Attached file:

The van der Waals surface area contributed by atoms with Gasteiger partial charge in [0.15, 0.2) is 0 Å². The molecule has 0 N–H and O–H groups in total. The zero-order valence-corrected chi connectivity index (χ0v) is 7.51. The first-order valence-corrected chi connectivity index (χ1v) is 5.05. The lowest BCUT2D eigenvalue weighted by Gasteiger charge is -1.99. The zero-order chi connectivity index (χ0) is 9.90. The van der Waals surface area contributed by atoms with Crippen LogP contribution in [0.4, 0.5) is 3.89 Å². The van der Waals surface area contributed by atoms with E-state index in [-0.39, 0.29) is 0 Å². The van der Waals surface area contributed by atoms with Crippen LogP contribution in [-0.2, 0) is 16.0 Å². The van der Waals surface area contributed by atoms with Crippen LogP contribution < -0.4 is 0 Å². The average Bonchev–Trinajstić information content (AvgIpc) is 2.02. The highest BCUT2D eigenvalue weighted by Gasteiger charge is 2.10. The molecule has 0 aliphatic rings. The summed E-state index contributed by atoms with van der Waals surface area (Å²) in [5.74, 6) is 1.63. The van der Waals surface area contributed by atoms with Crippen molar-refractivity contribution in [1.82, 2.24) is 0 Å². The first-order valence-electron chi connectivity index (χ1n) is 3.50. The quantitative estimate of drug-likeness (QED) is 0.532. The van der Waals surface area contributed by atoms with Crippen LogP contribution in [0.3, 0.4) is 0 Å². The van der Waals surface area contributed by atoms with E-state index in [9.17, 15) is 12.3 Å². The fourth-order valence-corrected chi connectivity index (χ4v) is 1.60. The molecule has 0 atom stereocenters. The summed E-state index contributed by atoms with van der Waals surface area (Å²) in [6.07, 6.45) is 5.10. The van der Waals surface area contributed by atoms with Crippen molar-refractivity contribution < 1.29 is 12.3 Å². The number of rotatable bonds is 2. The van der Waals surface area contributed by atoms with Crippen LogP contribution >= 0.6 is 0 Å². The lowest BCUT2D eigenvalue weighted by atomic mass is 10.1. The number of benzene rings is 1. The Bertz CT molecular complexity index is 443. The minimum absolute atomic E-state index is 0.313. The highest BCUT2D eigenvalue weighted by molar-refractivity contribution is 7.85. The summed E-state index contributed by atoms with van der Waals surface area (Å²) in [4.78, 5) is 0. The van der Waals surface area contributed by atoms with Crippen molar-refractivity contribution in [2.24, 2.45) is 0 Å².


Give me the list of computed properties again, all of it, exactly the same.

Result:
The van der Waals surface area contributed by atoms with Gasteiger partial charge in [0.15, 0.2) is 0 Å². The molecule has 0 N–H and O–H groups in total. The zero-order valence-corrected chi connectivity index (χ0v) is 7.51. The first-order valence-corrected chi connectivity index (χ1v) is 5.05. The lowest BCUT2D eigenvalue weighted by Gasteiger charge is -1.99. The zero-order chi connectivity index (χ0) is 9.90. The van der Waals surface area contributed by atoms with Crippen LogP contribution in [0.4, 0.5) is 3.89 Å². The van der Waals surface area contributed by atoms with E-state index in [-0.39, 0.29) is 0 Å². The van der Waals surface area contributed by atoms with Crippen LogP contribution in [-0.2, 0) is 16.0 Å². The van der Waals surface area contributed by atoms with Crippen LogP contribution < -0.4 is 0 Å². The average Bonchev–Trinajstić information content (AvgIpc) is 2.02. The highest BCUT2D eigenvalue weighted by Gasteiger charge is 2.10. The molecule has 0 aliphatic rings. The summed E-state index contributed by atoms with van der Waals surface area (Å²) in [5.74, 6) is 1.63. The van der Waals surface area contributed by atoms with Crippen molar-refractivity contribution in [1.82, 2.24) is 0 Å². The first-order valence-electron chi connectivity index (χ1n) is 3.50. The quantitative estimate of drug-likeness (QED) is 0.532. The van der Waals surface area contributed by atoms with Crippen LogP contribution in [0.3, 0.4) is 0 Å². The van der Waals surface area contributed by atoms with E-state index in [9.17, 15) is 12.3 Å². The fourth-order valence-corrected chi connectivity index (χ4v) is 1.60. The molecule has 0 atom stereocenters. The summed E-state index contributed by atoms with van der Waals surface area (Å²) in [6.07, 6.45) is 5.10. The van der Waals surface area contributed by atoms with Crippen molar-refractivity contribution < 1.29 is 12.3 Å². The number of rotatable bonds is 2. The van der Waals surface area contributed by atoms with Crippen LogP contribution >= 0.6 is 0 Å². The lowest BCUT2D eigenvalue weighted by atomic mass is 10.1. The number of benzene rings is 1. The Bertz CT molecular complexity index is 443. The minimum absolute atomic E-state index is 0.313. The highest BCUT2D eigenvalue weighted by molar-refractivity contribution is 7.85. The summed E-state index contributed by atoms with van der Waals surface area (Å²) in [4.78, 5) is 0. The van der Waals surface area contributed by atoms with Crippen molar-refractivity contribution in [2.24, 2.45) is 0 Å².